A quick introduction
Fair Isle is the southernmost Shetland island and lies 24 miles from the Shetland Mainland and 27 miles from North Ronaldsay, the most northerly island in Orkney.
Norse settlers named it Fridarey - 'the island of peace' - but this stepping stone in the sea was also vital in times of strife, when the Earls of Orkney, and Viking warlords before them, used it as a look-out post and for sending fire signals to and from Shetland.
The island passed into the ownership of the National Trust of Scotland in 1954. Today, it is home to around 60 people and is a hotspot for ornithologists thanks to its importance as a breeding ground for seabirds, and a stopping point for migrant species.
How to get to Fair Isle
You can travel by ferry or plane and both must be pre-booked.
The ferry 'Good Shepherd IV' carries 12 passengers and takes 2.5 hours. It leaves from Grutness Pier at the southern tip of Shetland and once a fortnight (summer only) from Lerwick. Please note that this is not a car ferry. View the timetable on the Ferry Services website.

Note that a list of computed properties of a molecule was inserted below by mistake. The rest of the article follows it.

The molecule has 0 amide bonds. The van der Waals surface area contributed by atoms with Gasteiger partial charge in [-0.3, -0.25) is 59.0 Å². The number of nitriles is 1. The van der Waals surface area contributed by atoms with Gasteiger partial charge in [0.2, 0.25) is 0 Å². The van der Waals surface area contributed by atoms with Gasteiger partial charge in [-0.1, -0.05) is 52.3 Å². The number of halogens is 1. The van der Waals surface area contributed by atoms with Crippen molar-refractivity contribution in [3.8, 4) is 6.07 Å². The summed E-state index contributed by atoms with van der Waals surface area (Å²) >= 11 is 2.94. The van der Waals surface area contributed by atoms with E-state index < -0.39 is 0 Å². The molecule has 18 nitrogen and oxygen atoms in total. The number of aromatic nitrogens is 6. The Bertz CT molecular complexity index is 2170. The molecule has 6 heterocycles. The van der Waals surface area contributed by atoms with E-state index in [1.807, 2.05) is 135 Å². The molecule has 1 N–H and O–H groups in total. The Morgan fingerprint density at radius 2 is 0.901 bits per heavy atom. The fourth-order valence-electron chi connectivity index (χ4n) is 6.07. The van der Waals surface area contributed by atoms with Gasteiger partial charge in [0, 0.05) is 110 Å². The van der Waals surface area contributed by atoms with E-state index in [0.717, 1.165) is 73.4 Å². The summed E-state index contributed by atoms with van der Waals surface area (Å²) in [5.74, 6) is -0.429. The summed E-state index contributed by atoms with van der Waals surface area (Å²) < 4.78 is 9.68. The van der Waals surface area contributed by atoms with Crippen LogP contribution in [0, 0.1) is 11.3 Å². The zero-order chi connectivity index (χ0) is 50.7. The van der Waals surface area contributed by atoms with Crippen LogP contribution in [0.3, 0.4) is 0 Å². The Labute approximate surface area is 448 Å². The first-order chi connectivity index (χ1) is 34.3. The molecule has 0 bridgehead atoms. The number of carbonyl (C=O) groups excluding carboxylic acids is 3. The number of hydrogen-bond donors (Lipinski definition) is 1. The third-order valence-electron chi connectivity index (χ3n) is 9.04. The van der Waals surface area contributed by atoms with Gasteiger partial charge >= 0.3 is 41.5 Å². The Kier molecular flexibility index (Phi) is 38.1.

Most flights leave from Tingwall Airport, six miles west of Lerwick, and takes around 25 minutes. The flights operate three times a week and, from April to October, there is also weekly service from Sumburgh (April - Oct). View the timetable on the Airtask website.
Yachts can tie up at the North Haven, with a small nightly charge for use of the harbour.
Where to stay
The main place to stay on Fair Isle was the Bird Observatory, but this sadly burned down in 2019. You can however find a list of other accommodation providers on the Fair Isle website.